Our tea selection is the result of the harvest of the leaves and flowers from the bottom as well as the top of the plant. The different types of the tea vary depending on the cultivation method and conditions, the variety mixing and the plant processing.
The ideal climate for the plant growth is found in high altitudes with frequent and intense rainfall. It is important that this climate is foggy to ensure the plants are protected from the sun, maintained humid and have a slow growth rate.
Some tea varieties have traditional names, others are named after their place of origin.
The production process includes the following stages:
First step: Harvest of the fresh leaves and flowers
This is a complicated process in regards to the quality of the end product.For this reason,we pride ourselves on ensuring all our workers are suitably trained for harvestingour crop. Always wearing gloves, they are able to select the best leaves and flowers, and to remove them properly.The method of removal, plant height, leave type and harvest time are of great importance for the end product quality.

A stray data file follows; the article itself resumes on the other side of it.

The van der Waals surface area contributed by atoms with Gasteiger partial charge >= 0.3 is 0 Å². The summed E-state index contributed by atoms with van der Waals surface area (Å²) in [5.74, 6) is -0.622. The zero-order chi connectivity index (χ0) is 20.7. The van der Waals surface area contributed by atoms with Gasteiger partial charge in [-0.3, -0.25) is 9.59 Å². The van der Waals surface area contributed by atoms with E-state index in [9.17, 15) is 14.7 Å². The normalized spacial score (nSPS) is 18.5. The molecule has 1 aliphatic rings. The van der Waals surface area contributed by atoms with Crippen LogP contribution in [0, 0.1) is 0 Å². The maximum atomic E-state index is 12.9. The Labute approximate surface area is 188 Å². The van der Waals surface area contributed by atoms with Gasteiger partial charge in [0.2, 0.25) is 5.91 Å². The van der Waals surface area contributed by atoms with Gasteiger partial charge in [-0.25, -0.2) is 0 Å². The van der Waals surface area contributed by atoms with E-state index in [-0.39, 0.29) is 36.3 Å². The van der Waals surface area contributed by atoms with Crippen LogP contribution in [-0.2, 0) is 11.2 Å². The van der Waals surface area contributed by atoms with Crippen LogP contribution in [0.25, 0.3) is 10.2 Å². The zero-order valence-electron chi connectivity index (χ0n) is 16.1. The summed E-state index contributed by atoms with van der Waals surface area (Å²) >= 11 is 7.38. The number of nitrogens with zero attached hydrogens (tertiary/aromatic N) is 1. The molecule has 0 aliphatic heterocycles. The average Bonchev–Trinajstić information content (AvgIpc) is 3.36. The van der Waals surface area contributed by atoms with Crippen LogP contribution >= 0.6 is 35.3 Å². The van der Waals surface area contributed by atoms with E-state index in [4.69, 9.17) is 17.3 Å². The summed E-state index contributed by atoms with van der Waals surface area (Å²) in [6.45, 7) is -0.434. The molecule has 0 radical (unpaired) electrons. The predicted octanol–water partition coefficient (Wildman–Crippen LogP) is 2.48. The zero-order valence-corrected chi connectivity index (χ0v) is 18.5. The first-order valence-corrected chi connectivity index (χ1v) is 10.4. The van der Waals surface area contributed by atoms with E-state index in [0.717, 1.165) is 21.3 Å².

After the harvest, the leaves and flowers are put into baskets for the drying process. This is performed both by natural (air) and artificial means.
Second Step: Drying
This process begins immediately after the harvest, at the same time as their oxidation. To ensure the best quality of the end product, this process is performed with specific standards and under a high level of control.
The main aim is to strain the excess humidity off the leaves and flowers up to 70%. During this procedure, the leaves can lose up a quarter of their total weight. The tea leaves are put into cool,ventilated,and specially adapted spaces where air, which homogeneously removes the humidity,is chaneled among the leaves and flowersof the tea.
Natural drying can take 6 – 7 days, while artificial drying can take 12 – 17 hours. The overall humidity of the end product is under 3%. The dry tea is now ready to be classified before packing .
Third Step: Classification
The last stage of the production process is the classification of leaves and flowers uncording to their size. After that, the tea is packed into large carton boxes ready for export.